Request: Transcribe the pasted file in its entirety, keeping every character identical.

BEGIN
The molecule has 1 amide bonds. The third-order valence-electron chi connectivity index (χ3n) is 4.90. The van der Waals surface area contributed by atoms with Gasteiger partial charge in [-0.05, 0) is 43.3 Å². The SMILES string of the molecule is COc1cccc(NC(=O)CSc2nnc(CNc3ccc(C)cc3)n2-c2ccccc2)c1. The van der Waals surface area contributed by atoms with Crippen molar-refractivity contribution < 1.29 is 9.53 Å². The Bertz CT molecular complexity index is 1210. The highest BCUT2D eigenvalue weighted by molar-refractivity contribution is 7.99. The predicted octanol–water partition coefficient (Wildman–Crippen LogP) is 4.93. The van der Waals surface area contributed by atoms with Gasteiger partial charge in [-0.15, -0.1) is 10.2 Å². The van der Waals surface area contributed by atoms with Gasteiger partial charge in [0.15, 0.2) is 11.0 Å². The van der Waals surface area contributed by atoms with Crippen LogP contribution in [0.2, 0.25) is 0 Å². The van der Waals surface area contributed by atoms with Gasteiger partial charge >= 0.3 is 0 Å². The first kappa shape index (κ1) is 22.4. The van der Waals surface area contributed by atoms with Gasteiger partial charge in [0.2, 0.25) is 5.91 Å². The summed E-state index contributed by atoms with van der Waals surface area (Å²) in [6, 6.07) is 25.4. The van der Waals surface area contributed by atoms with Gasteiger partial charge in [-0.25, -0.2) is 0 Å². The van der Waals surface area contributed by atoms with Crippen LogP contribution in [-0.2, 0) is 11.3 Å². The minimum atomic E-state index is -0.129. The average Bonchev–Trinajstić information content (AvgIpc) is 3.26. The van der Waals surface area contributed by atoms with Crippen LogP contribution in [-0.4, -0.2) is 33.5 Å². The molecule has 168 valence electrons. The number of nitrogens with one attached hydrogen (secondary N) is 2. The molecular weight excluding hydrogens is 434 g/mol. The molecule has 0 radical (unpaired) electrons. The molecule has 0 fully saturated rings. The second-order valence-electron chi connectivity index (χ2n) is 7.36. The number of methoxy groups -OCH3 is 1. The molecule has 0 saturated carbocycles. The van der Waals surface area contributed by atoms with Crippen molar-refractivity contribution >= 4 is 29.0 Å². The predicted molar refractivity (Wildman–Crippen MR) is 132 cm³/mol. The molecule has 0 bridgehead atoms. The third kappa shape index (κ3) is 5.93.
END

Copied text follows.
The molecule has 1 amide bonds. The third-order valence-electron chi connectivity index (χ3n) is 4.90. The van der Waals surface area contributed by atoms with Gasteiger partial charge in [-0.05, 0) is 43.3 Å². The SMILES string of the molecule is COc1cccc(NC(=O)CSc2nnc(CNc3ccc(C)cc3)n2-c2ccccc2)c1. The van der Waals surface area contributed by atoms with Crippen molar-refractivity contribution < 1.29 is 9.53 Å². The Bertz CT molecular complexity index is 1210. The highest BCUT2D eigenvalue weighted by molar-refractivity contribution is 7.99. The predicted octanol–water partition coefficient (Wildman–Crippen LogP) is 4.93. The van der Waals surface area contributed by atoms with Gasteiger partial charge in [-0.15, -0.1) is 10.2 Å². The van der Waals surface area contributed by atoms with Gasteiger partial charge in [0.15, 0.2) is 11.0 Å². The van der Waals surface area contributed by atoms with Crippen LogP contribution in [0.2, 0.25) is 0 Å². The van der Waals surface area contributed by atoms with Gasteiger partial charge >= 0.3 is 0 Å². The first kappa shape index (κ1) is 22.4. The van der Waals surface area contributed by atoms with Gasteiger partial charge in [0.2, 0.25) is 5.91 Å². The summed E-state index contributed by atoms with van der Waals surface area (Å²) in [6, 6.07) is 25.4. The van der Waals surface area contributed by atoms with Gasteiger partial charge in [-0.25, -0.2) is 0 Å². The van der Waals surface area contributed by atoms with Crippen LogP contribution in [-0.2, 0) is 11.3 Å². The minimum atomic E-state index is -0.129. The average Bonchev–Trinajstić information content (AvgIpc) is 3.26. The van der Waals surface area contributed by atoms with Crippen LogP contribution in [-0.4, -0.2) is 33.5 Å². The molecule has 168 valence electrons. The number of nitrogens with one attached hydrogen (secondary N) is 2. The molecular weight excluding hydrogens is 434 g/mol. The molecule has 0 radical (unpaired) electrons. The molecule has 0 fully saturated rings. The second-order valence-electron chi connectivity index (χ2n) is 7.36. The number of methoxy groups -OCH3 is 1. The molecule has 0 saturated carbocycles. The van der Waals surface area contributed by atoms with Crippen molar-refractivity contribution >= 4 is 29.0 Å². The predicted molar refractivity (Wildman–Crippen MR) is 132 cm³/mol. The molecule has 0 bridgehead atoms. The third kappa shape index (κ3) is 5.93.